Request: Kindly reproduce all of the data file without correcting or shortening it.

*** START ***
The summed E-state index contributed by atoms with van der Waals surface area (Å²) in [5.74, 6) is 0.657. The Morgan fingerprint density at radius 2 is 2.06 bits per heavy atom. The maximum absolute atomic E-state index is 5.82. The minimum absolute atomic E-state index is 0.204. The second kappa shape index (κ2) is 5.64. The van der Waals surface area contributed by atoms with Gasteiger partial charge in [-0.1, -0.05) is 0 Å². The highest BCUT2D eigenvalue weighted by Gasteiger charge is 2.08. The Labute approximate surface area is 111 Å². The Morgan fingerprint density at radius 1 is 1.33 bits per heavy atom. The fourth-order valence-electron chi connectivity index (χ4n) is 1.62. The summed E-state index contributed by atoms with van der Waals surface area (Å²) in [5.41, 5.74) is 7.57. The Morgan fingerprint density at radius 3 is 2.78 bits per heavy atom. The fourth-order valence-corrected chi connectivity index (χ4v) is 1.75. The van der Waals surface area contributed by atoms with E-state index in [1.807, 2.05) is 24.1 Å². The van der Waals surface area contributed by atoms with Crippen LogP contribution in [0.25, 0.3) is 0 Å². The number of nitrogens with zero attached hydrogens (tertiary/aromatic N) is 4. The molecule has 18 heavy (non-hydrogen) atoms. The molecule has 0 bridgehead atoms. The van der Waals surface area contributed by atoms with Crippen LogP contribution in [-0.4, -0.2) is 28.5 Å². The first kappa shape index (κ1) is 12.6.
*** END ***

The summed E-state index contributed by atoms with van der Waals surface area (Å²) in [5.74, 6) is 0.657. The Morgan fingerprint density at radius 2 is 2.06 bits per heavy atom. The maximum absolute atomic E-state index is 5.82. The minimum absolute atomic E-state index is 0.204. The second kappa shape index (κ2) is 5.64. The van der Waals surface area contributed by atoms with Gasteiger partial charge in [-0.1, -0.05) is 0 Å². The highest BCUT2D eigenvalue weighted by Gasteiger charge is 2.08. The Labute approximate surface area is 111 Å². The Morgan fingerprint density at radius 1 is 1.33 bits per heavy atom. The fourth-order valence-electron chi connectivity index (χ4n) is 1.62. The summed E-state index contributed by atoms with van der Waals surface area (Å²) in [5.41, 5.74) is 7.57. The Morgan fingerprint density at radius 3 is 2.78 bits per heavy atom. The fourth-order valence-corrected chi connectivity index (χ4v) is 1.75. The van der Waals surface area contributed by atoms with E-state index in [1.807, 2.05) is 24.1 Å². The van der Waals surface area contributed by atoms with Crippen LogP contribution in [0.25, 0.3) is 0 Å². The number of nitrogens with zero attached hydrogens (tertiary/aromatic N) is 4. The molecule has 18 heavy (non-hydrogen) atoms. The molecule has 0 bridgehead atoms. The van der Waals surface area contributed by atoms with Crippen LogP contribution in [-0.4, -0.2) is 28.5 Å². The first kappa shape index (κ1) is 12.6.